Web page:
What is it about Milo Ventimiglia, and poetry? Recently, the first episode of Heroes, season 3, ended with a rather forced sequence that included a portentous voice-over of Yeats' "The Second Coming". Meanwhile, his DVD-prone ultra-nihilistic surgeon-slasher minor motion picture vehicle, Pathology, was filled with beam-affixing allusions to Wallace Stevens' Ice-cream emperor. Industry coincidence, or attempt to infiltrate mass culture with modernist poetry? Are they paying royalties for these poems? Patients etherised upon a table indeed.

Poems For Children Launched On National Poetry Day

Anyone interested in hearing the best British-based children's poets performing their best children's poems might want to consider ordering a copy of this latest poetry CD from Oxfam GB, which I co-edited with Judith Nicholls, with the support and guidance of Michael Rosen, Children's Laureate for the UK.

Radical Poetry In The UK

Shirley Dent's recent post on radical British poetry is worth a look, and not just because I get a mention.

Pagdin On The Future of Poetry Publishing in Britain

Jenny Pagdin
The Future of Poetry Publishing in Britain

Few people in Britain read poetry and fewer still buy it. Poetry only accounts for 1% of the total number of books sold in the UK[1]. According to a 2000 Arts Council report, over 90% of contemporary poetry sales in the previous year were generated by one imprint, and 67% by one poet (Seamus Heaney). Yet the numbers of people who write poetry and hope to be published just grow and grow: Roddy Lumsden estimates that over a million British poets “harbour some hope of publication[2]” and Peter Finch describes the 1980s when, “for the first time in history it had become more popular to write poetry than to read it.”[3] Before then, according to Finch “The ambition to Get Published At All Costs had not set in. Now it has”[4]. This popularity of ambitious creative writing puts an extra pressure on the market for poetry.

For most poets, the ambition to Get Published At All Costs is an ambition to get published in printed form – prefera…

October Poetry At Nthposition

Black Monday

This is Eyewear's 1,101th post.

Today is the worst day since records began, in 1984, for the London FTSE 100. That is, in London's City, today's stock market "crashed" more severely than in 1987, or post-9/11. Meanwhile, Iceland may be going bankrupt, according to the BBC. What's ahead? Alistair Darling may cancel Christmas. How should poets react? Will there be a turn to "Thirties"-style poetry? More, or less, engaged, with the "world"? Separate from poetics, I'm concerned this is turning into a major global crisis that will not simply right itself in a year or so.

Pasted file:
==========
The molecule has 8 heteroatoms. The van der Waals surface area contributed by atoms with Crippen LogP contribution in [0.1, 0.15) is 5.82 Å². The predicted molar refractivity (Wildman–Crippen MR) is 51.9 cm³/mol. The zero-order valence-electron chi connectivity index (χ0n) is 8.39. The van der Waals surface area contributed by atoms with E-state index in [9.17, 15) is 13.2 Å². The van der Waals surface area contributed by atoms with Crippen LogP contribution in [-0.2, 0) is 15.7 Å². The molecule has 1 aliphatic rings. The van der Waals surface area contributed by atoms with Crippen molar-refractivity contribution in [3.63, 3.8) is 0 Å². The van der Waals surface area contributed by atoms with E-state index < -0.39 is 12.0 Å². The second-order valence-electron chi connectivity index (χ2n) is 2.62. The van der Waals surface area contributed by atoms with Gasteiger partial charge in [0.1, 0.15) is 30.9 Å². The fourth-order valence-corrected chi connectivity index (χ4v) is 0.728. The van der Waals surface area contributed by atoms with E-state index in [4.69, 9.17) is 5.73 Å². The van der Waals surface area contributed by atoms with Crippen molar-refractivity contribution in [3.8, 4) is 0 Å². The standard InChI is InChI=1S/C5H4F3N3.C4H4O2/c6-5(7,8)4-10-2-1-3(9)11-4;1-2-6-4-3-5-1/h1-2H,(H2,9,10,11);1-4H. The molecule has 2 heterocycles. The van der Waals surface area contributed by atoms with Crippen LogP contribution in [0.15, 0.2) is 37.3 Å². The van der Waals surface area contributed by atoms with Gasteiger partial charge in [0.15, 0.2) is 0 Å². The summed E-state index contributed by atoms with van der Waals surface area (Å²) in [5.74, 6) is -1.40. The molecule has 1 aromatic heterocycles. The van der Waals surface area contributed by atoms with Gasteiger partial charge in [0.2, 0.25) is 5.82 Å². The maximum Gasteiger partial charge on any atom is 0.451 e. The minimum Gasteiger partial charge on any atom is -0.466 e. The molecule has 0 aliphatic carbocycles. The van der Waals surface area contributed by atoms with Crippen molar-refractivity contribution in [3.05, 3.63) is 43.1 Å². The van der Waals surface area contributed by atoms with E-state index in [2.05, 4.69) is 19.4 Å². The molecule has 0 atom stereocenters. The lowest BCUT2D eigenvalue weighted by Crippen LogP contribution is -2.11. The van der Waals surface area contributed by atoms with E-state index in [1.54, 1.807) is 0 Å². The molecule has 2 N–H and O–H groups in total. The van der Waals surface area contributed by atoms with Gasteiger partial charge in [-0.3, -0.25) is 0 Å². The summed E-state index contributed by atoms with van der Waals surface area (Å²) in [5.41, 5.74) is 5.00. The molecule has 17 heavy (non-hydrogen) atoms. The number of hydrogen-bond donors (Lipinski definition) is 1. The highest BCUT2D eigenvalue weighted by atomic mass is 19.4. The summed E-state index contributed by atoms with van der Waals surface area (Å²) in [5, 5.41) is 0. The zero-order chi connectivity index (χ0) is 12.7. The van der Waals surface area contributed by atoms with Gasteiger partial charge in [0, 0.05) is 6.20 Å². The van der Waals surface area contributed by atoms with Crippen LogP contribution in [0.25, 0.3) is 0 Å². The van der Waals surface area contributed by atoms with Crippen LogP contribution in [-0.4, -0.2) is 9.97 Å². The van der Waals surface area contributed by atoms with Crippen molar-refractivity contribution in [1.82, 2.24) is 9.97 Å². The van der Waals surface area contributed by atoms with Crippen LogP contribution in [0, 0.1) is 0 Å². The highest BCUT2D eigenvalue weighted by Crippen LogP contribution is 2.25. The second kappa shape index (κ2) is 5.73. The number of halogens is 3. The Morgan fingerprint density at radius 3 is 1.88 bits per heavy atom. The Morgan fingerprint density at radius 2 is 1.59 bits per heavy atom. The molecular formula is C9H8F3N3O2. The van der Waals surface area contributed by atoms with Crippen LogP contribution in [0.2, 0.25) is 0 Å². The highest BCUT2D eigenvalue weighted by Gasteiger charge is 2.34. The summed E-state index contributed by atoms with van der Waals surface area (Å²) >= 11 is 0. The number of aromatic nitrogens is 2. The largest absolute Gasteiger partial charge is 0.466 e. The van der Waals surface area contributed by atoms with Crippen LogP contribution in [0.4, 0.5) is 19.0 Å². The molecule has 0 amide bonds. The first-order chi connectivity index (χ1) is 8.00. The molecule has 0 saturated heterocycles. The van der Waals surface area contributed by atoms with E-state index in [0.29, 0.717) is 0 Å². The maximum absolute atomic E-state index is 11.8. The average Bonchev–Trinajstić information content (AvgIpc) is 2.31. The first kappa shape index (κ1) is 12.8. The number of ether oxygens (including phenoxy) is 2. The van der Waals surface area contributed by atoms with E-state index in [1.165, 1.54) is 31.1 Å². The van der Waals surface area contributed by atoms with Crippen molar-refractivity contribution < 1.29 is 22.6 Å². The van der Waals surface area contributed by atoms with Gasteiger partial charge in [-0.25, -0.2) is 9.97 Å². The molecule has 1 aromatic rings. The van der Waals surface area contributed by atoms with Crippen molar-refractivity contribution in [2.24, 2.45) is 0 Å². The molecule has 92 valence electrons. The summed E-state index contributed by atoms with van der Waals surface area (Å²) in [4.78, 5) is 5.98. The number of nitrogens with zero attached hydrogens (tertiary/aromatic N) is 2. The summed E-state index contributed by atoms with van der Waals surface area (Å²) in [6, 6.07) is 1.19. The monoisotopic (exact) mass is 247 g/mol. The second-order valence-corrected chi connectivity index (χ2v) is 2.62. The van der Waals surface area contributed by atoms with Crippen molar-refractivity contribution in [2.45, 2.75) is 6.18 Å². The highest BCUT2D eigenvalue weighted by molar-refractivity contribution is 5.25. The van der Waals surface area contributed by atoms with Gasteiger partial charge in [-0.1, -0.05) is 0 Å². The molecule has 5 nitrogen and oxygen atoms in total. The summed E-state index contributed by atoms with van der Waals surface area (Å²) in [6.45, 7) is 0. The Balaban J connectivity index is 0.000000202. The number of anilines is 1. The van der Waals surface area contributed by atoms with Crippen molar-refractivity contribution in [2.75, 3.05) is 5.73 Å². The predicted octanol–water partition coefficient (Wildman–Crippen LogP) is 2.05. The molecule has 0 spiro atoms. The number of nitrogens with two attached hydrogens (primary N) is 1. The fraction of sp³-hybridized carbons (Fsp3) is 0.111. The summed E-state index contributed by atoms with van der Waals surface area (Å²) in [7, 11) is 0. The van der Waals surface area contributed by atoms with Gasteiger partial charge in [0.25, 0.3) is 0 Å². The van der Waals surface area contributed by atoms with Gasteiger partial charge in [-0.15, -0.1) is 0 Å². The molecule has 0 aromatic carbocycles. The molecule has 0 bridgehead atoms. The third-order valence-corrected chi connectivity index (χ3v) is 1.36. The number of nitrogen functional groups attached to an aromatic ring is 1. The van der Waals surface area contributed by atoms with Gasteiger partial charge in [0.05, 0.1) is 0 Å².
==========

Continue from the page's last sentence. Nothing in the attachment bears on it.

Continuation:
A Furnace of Paradox

What is poetry, and what is British poetry? Is that a political question or two? Sebastian Barker finds a metaphor in the furnace, in his essay on art and politics in UK poetry. Meanwhile, I am part of a debate on politics and poetry, to be held this coming Tuesday, in Brick Lane. Hope to see some (all!) of you there.

Guest Review: Narayanan on Roubaud

Vivek Narayananreviews
Poetry, Etcetera: Cleaning House
by Jacques Roubaud
translated from the French by Guy Bennett

It can’t always have been very easy to be Jacques Roubaud, though, now growing gently into an elder statesman of poetry, he likes to make it look that way— in practically every one of his sentences, one is at first reminded of his mentor, the great Raymond Queneau, founder, with Francois Le Lionnais, of OuLiPo. All of Queneau’s signature effects return, in some part, in traces, in Roubaud, and yet, he stops short of being as thrilling, entertaining and wildly inventive as his master. Roubaud’s real talents lie elsewhere, and are decidedly quieter, more measured and, one could maybe argue, more mathematical[1].

As a poet and as a writer (or as a “composer of poetry and mathematics” as he describes himself, with careful emphasis and syntax) he seems to be more interested, perhaps unfashionably, in the fundamentals of grammar and ultimately in logic. At its best, his language c…

A Reading Tonight

Saturday 4 October 2008, 7-9pm
The search for freedom: Personal, Social, Political
Venue: Church of St Luke, Homerton, London

JAMES BYRNE
NIALL McDEVITT
JOHN ROE
&
TODD SWIFT

Donations : £4/£2 welcome (plus £0.50 donation per glass of wine at the interval).

St Luke's Church is located at Woodbine Terrace, Homerton, London E9, near London Fields.